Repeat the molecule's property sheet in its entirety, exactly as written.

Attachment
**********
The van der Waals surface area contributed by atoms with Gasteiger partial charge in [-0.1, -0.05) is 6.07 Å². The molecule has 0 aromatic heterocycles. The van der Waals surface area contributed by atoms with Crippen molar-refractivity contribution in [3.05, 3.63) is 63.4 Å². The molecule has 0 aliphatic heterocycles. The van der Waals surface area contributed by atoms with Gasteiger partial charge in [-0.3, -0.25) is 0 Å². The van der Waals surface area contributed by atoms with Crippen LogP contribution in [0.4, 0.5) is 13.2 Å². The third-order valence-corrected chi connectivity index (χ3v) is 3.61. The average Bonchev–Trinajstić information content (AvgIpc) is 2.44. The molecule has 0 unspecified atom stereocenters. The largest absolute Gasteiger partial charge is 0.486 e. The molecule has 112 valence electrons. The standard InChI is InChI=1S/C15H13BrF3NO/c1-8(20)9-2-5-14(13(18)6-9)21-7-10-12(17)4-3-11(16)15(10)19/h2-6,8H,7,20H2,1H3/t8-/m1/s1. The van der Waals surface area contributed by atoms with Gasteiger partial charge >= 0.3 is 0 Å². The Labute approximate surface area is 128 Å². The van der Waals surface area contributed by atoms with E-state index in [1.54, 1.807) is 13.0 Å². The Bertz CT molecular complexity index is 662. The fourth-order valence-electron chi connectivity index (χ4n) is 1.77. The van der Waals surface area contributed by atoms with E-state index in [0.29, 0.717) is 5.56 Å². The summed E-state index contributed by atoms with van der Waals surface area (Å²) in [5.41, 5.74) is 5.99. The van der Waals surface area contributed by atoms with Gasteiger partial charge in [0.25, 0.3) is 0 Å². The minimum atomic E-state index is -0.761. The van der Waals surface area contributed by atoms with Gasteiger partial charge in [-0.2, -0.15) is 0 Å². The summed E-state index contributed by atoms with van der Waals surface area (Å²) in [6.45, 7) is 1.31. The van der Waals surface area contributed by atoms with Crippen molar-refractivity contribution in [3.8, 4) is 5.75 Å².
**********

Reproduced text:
The van der Waals surface area contributed by atoms with Gasteiger partial charge in [-0.1, -0.05) is 6.07 Å². The molecule has 0 aromatic heterocycles. The van der Waals surface area contributed by atoms with Crippen molar-refractivity contribution in [3.05, 3.63) is 63.4 Å². The molecule has 0 aliphatic heterocycles. The van der Waals surface area contributed by atoms with Gasteiger partial charge in [-0.3, -0.25) is 0 Å². The van der Waals surface area contributed by atoms with Crippen LogP contribution in [0.4, 0.5) is 13.2 Å². The third-order valence-corrected chi connectivity index (χ3v) is 3.61. The average Bonchev–Trinajstić information content (AvgIpc) is 2.44. The molecule has 0 unspecified atom stereocenters. The largest absolute Gasteiger partial charge is 0.486 e. The molecule has 112 valence electrons. The standard InChI is InChI=1S/C15H13BrF3NO/c1-8(20)9-2-5-14(13(18)6-9)21-7-10-12(17)4-3-11(16)15(10)19/h2-6,8H,7,20H2,1H3/t8-/m1/s1. The van der Waals surface area contributed by atoms with Gasteiger partial charge >= 0.3 is 0 Å². The Labute approximate surface area is 128 Å². The van der Waals surface area contributed by atoms with E-state index in [1.54, 1.807) is 13.0 Å². The Bertz CT molecular complexity index is 662. The fourth-order valence-electron chi connectivity index (χ4n) is 1.77. The van der Waals surface area contributed by atoms with E-state index in [0.29, 0.717) is 5.56 Å². The summed E-state index contributed by atoms with van der Waals surface area (Å²) in [5.41, 5.74) is 5.99. The van der Waals surface area contributed by atoms with Gasteiger partial charge in [0.25, 0.3) is 0 Å². The minimum atomic E-state index is -0.761. The van der Waals surface area contributed by atoms with Gasteiger partial charge in [-0.2, -0.15) is 0 Å². The summed E-state index contributed by atoms with van der Waals surface area (Å²) in [6.45, 7) is 1.31. The van der Waals surface area contributed by atoms with Crippen molar-refractivity contribution in [3.8, 4) is 5.75 Å².